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How does the magnetism on Earth affect every atom on Earth? Does this magnetism affects in the same way at the North of the Equator or at the South of it?
Question Date: 0000-00-00
Answer 1:

Most elementary particles (like electrons and quarks) have an intrinsic property called spin which, when on charged particles (again like electrons and quarks) produces a magnetic field. However, this field is usually very weak, since the orientations of many such particles cancel each-other out. The earth has a magnetic field created by convection currents in the outer core, which is made of molten iron (plus a few other elements as well). Any particle in this field will experience its very slight magnetic field, but it is so weak that it is difficult to notice without a fairly sophisticated measuring device like a compass made out of material that is easily magnetized (like iron).

For example, you do not notice when you are facing North, South, East, or West, because the effect of the earth's magnetic field on the particles that make up your body is minuscule. You are not made up of easily magnetizable material. There are animals that do have sense organs that are magnetized and can sense magnetic fields, such as some whales, but humans are not among them.

There are some neutron stars (called magnetars) that do have magnetic fields so powerful they would tear you apart if you got close due to the diamagnetic effects of the fields on the water in your body. However, the earth's effects are so minor that it doesn't matter. The only meaningful force you experience from the earth is gravity.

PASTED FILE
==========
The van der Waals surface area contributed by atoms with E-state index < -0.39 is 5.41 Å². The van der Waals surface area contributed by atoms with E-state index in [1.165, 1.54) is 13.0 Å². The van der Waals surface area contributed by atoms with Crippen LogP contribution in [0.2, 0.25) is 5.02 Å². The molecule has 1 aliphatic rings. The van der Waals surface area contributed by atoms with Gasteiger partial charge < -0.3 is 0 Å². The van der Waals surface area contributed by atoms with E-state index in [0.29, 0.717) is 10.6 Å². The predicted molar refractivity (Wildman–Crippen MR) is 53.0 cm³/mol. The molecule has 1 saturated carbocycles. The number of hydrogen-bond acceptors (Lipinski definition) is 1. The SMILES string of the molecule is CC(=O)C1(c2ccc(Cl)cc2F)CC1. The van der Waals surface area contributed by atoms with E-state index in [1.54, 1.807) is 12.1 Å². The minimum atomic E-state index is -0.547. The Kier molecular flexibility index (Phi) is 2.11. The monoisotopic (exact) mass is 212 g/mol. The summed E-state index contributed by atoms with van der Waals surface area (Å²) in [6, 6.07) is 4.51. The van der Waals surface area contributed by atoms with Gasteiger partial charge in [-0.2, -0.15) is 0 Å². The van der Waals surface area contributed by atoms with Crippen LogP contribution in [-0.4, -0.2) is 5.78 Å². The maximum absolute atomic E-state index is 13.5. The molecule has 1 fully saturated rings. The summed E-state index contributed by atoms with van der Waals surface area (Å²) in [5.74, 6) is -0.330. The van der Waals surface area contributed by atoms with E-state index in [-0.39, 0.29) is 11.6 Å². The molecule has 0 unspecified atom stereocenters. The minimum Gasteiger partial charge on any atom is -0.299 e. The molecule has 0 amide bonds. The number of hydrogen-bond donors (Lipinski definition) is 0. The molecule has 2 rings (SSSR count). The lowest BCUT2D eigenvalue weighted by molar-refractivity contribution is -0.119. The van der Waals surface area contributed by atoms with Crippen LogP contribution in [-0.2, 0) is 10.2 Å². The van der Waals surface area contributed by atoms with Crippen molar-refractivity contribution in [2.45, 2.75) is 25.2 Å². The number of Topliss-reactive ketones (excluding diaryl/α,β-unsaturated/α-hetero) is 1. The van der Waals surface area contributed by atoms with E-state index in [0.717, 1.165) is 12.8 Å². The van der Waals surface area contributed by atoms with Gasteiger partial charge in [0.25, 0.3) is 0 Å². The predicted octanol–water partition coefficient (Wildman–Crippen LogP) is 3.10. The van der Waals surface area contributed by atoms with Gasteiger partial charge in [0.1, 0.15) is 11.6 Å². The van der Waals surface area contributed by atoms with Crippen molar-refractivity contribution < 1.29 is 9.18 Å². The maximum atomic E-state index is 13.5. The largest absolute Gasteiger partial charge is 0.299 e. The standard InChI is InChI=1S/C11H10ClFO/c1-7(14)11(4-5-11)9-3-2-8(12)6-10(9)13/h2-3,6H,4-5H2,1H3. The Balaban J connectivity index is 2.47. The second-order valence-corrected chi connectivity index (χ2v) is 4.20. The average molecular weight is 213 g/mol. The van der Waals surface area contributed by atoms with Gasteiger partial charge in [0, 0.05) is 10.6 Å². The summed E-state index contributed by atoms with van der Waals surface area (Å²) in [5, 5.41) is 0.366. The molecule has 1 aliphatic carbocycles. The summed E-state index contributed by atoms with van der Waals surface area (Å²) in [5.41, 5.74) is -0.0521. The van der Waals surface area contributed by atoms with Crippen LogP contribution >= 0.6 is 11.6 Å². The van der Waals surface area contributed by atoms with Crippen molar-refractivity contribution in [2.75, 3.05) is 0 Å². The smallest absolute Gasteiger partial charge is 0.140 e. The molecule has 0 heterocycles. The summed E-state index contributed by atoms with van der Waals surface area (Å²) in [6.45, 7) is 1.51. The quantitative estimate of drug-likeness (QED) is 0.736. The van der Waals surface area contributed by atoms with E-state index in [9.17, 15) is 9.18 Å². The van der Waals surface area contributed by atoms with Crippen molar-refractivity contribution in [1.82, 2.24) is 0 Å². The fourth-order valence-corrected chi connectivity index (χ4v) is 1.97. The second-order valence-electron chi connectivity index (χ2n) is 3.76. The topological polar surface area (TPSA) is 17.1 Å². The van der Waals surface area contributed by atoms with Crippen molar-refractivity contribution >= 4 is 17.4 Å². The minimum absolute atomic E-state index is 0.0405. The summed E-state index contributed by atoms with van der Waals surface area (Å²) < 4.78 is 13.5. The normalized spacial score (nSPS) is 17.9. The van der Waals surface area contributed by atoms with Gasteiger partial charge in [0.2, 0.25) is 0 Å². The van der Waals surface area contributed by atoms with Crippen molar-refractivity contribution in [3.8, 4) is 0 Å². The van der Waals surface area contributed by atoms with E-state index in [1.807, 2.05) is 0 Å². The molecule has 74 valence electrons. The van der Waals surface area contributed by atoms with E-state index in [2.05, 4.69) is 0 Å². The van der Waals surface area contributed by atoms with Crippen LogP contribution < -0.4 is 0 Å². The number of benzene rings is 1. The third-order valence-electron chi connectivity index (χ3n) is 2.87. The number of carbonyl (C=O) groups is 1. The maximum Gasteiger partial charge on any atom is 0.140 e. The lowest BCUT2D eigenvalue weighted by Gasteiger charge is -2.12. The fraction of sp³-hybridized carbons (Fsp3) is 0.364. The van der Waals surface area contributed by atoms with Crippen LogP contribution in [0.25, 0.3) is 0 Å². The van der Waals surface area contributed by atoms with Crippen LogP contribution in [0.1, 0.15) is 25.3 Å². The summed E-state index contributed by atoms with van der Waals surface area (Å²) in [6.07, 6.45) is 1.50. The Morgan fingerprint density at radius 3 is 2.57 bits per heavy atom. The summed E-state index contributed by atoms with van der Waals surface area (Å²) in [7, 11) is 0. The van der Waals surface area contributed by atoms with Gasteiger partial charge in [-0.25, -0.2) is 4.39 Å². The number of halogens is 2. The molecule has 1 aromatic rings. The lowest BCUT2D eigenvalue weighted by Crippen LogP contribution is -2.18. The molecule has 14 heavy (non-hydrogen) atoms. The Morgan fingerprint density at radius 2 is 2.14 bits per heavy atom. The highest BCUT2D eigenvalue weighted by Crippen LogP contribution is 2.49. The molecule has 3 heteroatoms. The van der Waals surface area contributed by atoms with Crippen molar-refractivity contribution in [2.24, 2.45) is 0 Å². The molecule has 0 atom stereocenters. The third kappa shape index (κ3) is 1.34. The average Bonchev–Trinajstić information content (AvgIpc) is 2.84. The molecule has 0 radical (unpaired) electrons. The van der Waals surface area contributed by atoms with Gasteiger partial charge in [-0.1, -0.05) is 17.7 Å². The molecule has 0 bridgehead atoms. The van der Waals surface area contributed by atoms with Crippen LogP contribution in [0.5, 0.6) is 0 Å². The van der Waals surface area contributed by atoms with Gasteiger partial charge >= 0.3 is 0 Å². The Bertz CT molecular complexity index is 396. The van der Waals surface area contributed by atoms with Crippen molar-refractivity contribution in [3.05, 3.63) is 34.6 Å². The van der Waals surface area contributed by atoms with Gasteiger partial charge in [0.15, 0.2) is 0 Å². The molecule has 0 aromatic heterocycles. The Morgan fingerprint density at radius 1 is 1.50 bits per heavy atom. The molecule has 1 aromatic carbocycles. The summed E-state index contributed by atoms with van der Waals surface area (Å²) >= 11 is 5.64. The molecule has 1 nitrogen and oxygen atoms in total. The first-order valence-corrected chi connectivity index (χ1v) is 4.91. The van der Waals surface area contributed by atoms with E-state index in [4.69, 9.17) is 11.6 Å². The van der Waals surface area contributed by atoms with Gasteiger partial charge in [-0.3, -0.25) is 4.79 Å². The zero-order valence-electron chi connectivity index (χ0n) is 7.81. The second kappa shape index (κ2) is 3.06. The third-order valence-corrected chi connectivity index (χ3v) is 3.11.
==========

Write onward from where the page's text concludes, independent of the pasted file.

Answer 2:

Not every atom is affected by the earth's magnetic field. Whether or not an atom is affected depends on how its "electron configuration (how many electrons is has, and how they are distributed in the atom). Let's take an element whose atoms are affected by the magnetic field, for example, iron (Fe). No matter where on Earth you put an atom of iron, it will be vaguely affected by the earth's magnetic field. This is because the earth's magnetic field is equally strong all over the globe. We take advantage of this when we use a compass to navigate -- you can use a compass anywhere on the earth and it will always point North.

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